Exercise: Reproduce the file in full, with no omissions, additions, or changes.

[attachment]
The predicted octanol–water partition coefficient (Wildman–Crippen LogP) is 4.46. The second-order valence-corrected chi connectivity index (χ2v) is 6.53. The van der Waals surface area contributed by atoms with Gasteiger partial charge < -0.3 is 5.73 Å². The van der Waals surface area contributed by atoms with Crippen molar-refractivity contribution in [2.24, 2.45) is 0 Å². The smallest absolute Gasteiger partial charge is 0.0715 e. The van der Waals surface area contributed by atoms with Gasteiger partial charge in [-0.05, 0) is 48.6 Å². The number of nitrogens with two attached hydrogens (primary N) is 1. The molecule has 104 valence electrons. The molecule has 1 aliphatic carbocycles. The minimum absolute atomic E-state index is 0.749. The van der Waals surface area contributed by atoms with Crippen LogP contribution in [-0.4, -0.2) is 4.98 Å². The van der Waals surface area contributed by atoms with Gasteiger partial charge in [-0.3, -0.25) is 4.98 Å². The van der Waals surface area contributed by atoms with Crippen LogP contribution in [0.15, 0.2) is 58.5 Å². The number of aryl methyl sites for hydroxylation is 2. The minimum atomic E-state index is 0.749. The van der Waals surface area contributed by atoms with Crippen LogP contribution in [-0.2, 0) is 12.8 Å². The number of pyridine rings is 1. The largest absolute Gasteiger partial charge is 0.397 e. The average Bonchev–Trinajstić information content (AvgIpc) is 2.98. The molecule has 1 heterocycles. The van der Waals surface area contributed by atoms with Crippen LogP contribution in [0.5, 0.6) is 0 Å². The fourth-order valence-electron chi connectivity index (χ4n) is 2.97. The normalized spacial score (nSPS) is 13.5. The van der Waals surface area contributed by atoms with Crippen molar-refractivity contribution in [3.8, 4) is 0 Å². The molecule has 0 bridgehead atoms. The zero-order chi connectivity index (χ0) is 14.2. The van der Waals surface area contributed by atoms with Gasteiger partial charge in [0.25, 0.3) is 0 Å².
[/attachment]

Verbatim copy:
The predicted octanol–water partition coefficient (Wildman–Crippen LogP) is 4.46. The second-order valence-corrected chi connectivity index (χ2v) is 6.53. The van der Waals surface area contributed by atoms with Gasteiger partial charge < -0.3 is 5.73 Å². The van der Waals surface area contributed by atoms with Crippen molar-refractivity contribution in [2.24, 2.45) is 0 Å². The smallest absolute Gasteiger partial charge is 0.0715 e. The van der Waals surface area contributed by atoms with Gasteiger partial charge in [-0.05, 0) is 48.6 Å². The number of nitrogens with two attached hydrogens (primary N) is 1. The molecule has 104 valence electrons. The molecule has 1 aliphatic carbocycles. The minimum absolute atomic E-state index is 0.749. The van der Waals surface area contributed by atoms with Crippen LogP contribution in [-0.4, -0.2) is 4.98 Å². The van der Waals surface area contributed by atoms with Gasteiger partial charge in [-0.3, -0.25) is 4.98 Å². The van der Waals surface area contributed by atoms with Crippen LogP contribution in [0.15, 0.2) is 58.5 Å². The number of aryl methyl sites for hydroxylation is 2. The minimum atomic E-state index is 0.749. The van der Waals surface area contributed by atoms with Crippen LogP contribution in [-0.2, 0) is 12.8 Å². The number of pyridine rings is 1. The largest absolute Gasteiger partial charge is 0.397 e. The average Bonchev–Trinajstić information content (AvgIpc) is 2.98. The molecule has 1 heterocycles. The van der Waals surface area contributed by atoms with Crippen LogP contribution in [0.5, 0.6) is 0 Å². The fourth-order valence-electron chi connectivity index (χ4n) is 2.97. The normalized spacial score (nSPS) is 13.5. The van der Waals surface area contributed by atoms with Crippen molar-refractivity contribution in [3.8, 4) is 0 Å². The molecule has 0 bridgehead atoms. The zero-order chi connectivity index (χ0) is 14.2. The van der Waals surface area contributed by atoms with Gasteiger partial charge in [0.25, 0.3) is 0 Å².